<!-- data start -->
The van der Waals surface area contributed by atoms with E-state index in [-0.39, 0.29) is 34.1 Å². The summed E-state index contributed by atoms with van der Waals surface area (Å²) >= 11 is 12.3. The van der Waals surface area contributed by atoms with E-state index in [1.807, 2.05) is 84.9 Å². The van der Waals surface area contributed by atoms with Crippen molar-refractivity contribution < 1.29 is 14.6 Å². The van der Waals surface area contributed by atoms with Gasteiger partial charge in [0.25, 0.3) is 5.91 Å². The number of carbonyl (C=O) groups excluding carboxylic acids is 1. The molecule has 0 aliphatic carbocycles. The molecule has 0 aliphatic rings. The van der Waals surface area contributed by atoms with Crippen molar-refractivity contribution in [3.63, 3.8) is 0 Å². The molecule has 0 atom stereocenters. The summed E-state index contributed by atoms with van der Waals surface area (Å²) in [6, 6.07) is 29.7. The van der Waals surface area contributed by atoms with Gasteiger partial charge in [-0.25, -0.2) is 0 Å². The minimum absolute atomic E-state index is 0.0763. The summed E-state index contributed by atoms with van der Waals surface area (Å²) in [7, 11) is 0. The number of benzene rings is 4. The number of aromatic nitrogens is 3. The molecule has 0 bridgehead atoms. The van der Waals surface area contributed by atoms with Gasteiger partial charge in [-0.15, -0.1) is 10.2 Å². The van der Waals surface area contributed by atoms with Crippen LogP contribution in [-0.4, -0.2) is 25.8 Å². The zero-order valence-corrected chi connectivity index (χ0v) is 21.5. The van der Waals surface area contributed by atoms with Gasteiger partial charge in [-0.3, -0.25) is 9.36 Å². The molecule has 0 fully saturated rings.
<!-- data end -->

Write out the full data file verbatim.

The van der Waals surface area contributed by atoms with E-state index in [-0.39, 0.29) is 34.1 Å². The summed E-state index contributed by atoms with van der Waals surface area (Å²) >= 11 is 12.3. The van der Waals surface area contributed by atoms with E-state index in [1.807, 2.05) is 84.9 Å². The van der Waals surface area contributed by atoms with Crippen molar-refractivity contribution < 1.29 is 14.6 Å². The van der Waals surface area contributed by atoms with Gasteiger partial charge in [0.25, 0.3) is 5.91 Å². The number of carbonyl (C=O) groups excluding carboxylic acids is 1. The molecule has 0 aliphatic carbocycles. The molecule has 0 aliphatic rings. The van der Waals surface area contributed by atoms with Crippen molar-refractivity contribution in [3.63, 3.8) is 0 Å². The molecule has 0 atom stereocenters. The summed E-state index contributed by atoms with van der Waals surface area (Å²) in [6, 6.07) is 29.7. The van der Waals surface area contributed by atoms with Gasteiger partial charge in [-0.25, -0.2) is 0 Å². The minimum absolute atomic E-state index is 0.0763. The summed E-state index contributed by atoms with van der Waals surface area (Å²) in [7, 11) is 0. The number of benzene rings is 4. The number of aromatic nitrogens is 3. The molecule has 0 bridgehead atoms. The van der Waals surface area contributed by atoms with Gasteiger partial charge in [-0.15, -0.1) is 10.2 Å². The van der Waals surface area contributed by atoms with Crippen LogP contribution in [-0.4, -0.2) is 25.8 Å². The zero-order valence-corrected chi connectivity index (χ0v) is 21.5. The van der Waals surface area contributed by atoms with Gasteiger partial charge in [-0.3, -0.25) is 9.36 Å². The molecule has 0 fully saturated rings.